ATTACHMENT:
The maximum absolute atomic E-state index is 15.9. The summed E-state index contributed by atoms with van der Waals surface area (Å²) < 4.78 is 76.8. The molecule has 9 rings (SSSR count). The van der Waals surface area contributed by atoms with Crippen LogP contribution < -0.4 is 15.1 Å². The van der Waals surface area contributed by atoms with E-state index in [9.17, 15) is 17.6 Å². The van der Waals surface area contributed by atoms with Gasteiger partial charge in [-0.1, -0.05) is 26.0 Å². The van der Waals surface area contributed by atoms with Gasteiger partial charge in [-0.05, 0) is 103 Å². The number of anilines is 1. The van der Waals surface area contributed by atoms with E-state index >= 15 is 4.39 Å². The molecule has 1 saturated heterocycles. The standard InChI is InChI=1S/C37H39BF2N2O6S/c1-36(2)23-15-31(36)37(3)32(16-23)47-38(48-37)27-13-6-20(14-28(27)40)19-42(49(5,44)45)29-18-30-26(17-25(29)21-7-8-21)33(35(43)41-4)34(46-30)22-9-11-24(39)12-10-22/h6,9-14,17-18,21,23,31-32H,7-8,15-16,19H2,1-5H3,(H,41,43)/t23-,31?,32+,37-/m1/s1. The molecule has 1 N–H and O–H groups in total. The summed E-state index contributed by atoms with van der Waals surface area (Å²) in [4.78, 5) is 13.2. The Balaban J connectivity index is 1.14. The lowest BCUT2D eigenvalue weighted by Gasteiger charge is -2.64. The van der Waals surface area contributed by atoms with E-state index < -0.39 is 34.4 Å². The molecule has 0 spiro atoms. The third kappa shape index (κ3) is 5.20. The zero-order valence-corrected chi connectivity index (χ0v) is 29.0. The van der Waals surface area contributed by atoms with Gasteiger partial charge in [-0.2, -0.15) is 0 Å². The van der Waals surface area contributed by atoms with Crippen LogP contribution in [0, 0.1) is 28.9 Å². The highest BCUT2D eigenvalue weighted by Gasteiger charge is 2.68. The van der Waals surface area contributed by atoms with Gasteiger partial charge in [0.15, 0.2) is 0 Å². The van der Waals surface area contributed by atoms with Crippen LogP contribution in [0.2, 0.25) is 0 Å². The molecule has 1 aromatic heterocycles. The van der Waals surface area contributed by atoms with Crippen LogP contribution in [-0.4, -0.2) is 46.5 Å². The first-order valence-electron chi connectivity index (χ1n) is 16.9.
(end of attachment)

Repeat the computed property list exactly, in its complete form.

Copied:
The maximum absolute atomic E-state index is 15.9. The summed E-state index contributed by atoms with van der Waals surface area (Å²) < 4.78 is 76.8. The molecule has 9 rings (SSSR count). The van der Waals surface area contributed by atoms with Crippen LogP contribution < -0.4 is 15.1 Å². The van der Waals surface area contributed by atoms with E-state index in [9.17, 15) is 17.6 Å². The van der Waals surface area contributed by atoms with Gasteiger partial charge in [-0.1, -0.05) is 26.0 Å². The van der Waals surface area contributed by atoms with Gasteiger partial charge in [-0.05, 0) is 103 Å². The number of anilines is 1. The van der Waals surface area contributed by atoms with E-state index >= 15 is 4.39 Å². The molecule has 1 saturated heterocycles. The standard InChI is InChI=1S/C37H39BF2N2O6S/c1-36(2)23-15-31(36)37(3)32(16-23)47-38(48-37)27-13-6-20(14-28(27)40)19-42(49(5,44)45)29-18-30-26(17-25(29)21-7-8-21)33(35(43)41-4)34(46-30)22-9-11-24(39)12-10-22/h6,9-14,17-18,21,23,31-32H,7-8,15-16,19H2,1-5H3,(H,41,43)/t23-,31?,32+,37-/m1/s1. The molecule has 1 N–H and O–H groups in total. The summed E-state index contributed by atoms with van der Waals surface area (Å²) in [4.78, 5) is 13.2. The Balaban J connectivity index is 1.14. The lowest BCUT2D eigenvalue weighted by Gasteiger charge is -2.64. The van der Waals surface area contributed by atoms with E-state index < -0.39 is 34.4 Å². The molecule has 0 spiro atoms. The third kappa shape index (κ3) is 5.20. The zero-order valence-corrected chi connectivity index (χ0v) is 29.0. The van der Waals surface area contributed by atoms with Gasteiger partial charge in [-0.2, -0.15) is 0 Å². The van der Waals surface area contributed by atoms with Crippen LogP contribution in [0, 0.1) is 28.9 Å². The highest BCUT2D eigenvalue weighted by Gasteiger charge is 2.68. The van der Waals surface area contributed by atoms with Gasteiger partial charge in [0.15, 0.2) is 0 Å². The van der Waals surface area contributed by atoms with Crippen LogP contribution in [0.2, 0.25) is 0 Å². The molecule has 1 aromatic heterocycles. The van der Waals surface area contributed by atoms with Crippen LogP contribution in [-0.4, -0.2) is 46.5 Å². The first-order valence-electron chi connectivity index (χ1n) is 16.9.